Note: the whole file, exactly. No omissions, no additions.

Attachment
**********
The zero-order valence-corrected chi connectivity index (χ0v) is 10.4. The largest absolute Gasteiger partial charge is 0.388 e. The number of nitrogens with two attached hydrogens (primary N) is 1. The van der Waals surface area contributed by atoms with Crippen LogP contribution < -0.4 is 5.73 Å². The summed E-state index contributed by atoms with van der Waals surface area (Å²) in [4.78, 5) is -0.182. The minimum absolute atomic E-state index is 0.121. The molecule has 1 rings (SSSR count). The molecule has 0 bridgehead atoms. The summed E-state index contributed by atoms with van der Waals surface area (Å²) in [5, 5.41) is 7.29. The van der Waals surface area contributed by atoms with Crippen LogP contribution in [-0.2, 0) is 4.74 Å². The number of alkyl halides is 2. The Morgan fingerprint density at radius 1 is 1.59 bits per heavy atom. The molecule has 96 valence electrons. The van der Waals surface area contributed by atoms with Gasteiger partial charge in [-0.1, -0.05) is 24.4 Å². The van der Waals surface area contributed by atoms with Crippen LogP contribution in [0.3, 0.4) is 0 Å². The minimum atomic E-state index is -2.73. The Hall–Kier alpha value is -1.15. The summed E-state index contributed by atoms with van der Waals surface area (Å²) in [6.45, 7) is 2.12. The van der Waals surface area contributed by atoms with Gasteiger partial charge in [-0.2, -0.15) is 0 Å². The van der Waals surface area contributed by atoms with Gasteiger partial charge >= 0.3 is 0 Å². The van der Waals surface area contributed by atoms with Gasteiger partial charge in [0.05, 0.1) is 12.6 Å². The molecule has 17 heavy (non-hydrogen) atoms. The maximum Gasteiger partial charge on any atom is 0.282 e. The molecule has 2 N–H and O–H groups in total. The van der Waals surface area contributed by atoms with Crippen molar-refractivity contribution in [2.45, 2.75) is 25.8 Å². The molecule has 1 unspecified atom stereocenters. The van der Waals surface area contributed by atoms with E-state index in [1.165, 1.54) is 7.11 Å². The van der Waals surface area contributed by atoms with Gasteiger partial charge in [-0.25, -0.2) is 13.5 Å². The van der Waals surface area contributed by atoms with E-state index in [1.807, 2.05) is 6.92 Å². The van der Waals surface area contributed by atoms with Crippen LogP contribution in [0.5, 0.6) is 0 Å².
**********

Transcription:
The zero-order valence-corrected chi connectivity index (χ0v) is 10.4. The largest absolute Gasteiger partial charge is 0.388 e. The number of nitrogens with two attached hydrogens (primary N) is 1. The van der Waals surface area contributed by atoms with Crippen LogP contribution < -0.4 is 5.73 Å². The summed E-state index contributed by atoms with van der Waals surface area (Å²) in [4.78, 5) is -0.182. The minimum absolute atomic E-state index is 0.121. The molecule has 1 rings (SSSR count). The molecule has 0 bridgehead atoms. The summed E-state index contributed by atoms with van der Waals surface area (Å²) in [5, 5.41) is 7.29. The van der Waals surface area contributed by atoms with Crippen LogP contribution in [-0.2, 0) is 4.74 Å². The number of alkyl halides is 2. The Morgan fingerprint density at radius 1 is 1.59 bits per heavy atom. The molecule has 96 valence electrons. The van der Waals surface area contributed by atoms with Gasteiger partial charge in [-0.1, -0.05) is 24.4 Å². The van der Waals surface area contributed by atoms with Crippen LogP contribution in [0.3, 0.4) is 0 Å². The minimum atomic E-state index is -2.73. The Hall–Kier alpha value is -1.15. The summed E-state index contributed by atoms with van der Waals surface area (Å²) in [6.45, 7) is 2.12. The van der Waals surface area contributed by atoms with Gasteiger partial charge in [-0.2, -0.15) is 0 Å². The van der Waals surface area contributed by atoms with Gasteiger partial charge >= 0.3 is 0 Å². The van der Waals surface area contributed by atoms with Gasteiger partial charge in [0.05, 0.1) is 12.6 Å². The molecule has 17 heavy (non-hydrogen) atoms. The maximum Gasteiger partial charge on any atom is 0.282 e. The molecule has 2 N–H and O–H groups in total. The van der Waals surface area contributed by atoms with Crippen molar-refractivity contribution in [2.45, 2.75) is 25.8 Å². The molecule has 1 unspecified atom stereocenters. The van der Waals surface area contributed by atoms with E-state index in [1.165, 1.54) is 7.11 Å². The van der Waals surface area contributed by atoms with Gasteiger partial charge in [-0.25, -0.2) is 13.5 Å². The van der Waals surface area contributed by atoms with E-state index in [1.807, 2.05) is 6.92 Å². The van der Waals surface area contributed by atoms with Crippen LogP contribution in [0.5, 0.6) is 0 Å².